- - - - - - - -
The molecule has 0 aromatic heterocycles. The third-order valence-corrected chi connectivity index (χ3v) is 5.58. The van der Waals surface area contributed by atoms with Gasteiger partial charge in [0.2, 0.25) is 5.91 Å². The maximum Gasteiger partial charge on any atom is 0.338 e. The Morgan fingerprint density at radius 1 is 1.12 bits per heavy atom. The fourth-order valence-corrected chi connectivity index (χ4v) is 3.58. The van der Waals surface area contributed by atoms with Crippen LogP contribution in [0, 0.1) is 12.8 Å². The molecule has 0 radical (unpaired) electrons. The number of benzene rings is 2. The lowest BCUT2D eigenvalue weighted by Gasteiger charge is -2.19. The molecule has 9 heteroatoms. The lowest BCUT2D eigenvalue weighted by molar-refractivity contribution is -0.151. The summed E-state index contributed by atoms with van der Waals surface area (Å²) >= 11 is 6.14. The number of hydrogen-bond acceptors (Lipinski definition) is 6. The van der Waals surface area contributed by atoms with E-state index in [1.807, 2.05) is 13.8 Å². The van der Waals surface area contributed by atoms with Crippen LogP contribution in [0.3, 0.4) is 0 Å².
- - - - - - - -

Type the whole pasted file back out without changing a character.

The molecule has 0 aromatic heterocycles. The third-order valence-corrected chi connectivity index (χ3v) is 5.58. The van der Waals surface area contributed by atoms with Gasteiger partial charge in [0.2, 0.25) is 5.91 Å². The maximum Gasteiger partial charge on any atom is 0.338 e. The Morgan fingerprint density at radius 1 is 1.12 bits per heavy atom. The fourth-order valence-corrected chi connectivity index (χ4v) is 3.58. The van der Waals surface area contributed by atoms with Crippen LogP contribution in [0, 0.1) is 12.8 Å². The molecule has 0 radical (unpaired) electrons. The number of benzene rings is 2. The lowest BCUT2D eigenvalue weighted by Gasteiger charge is -2.19. The molecule has 9 heteroatoms. The lowest BCUT2D eigenvalue weighted by molar-refractivity contribution is -0.151. The summed E-state index contributed by atoms with van der Waals surface area (Å²) >= 11 is 6.14. The number of hydrogen-bond acceptors (Lipinski definition) is 6. The van der Waals surface area contributed by atoms with E-state index in [1.807, 2.05) is 13.8 Å². The van der Waals surface area contributed by atoms with Crippen LogP contribution in [0.3, 0.4) is 0 Å².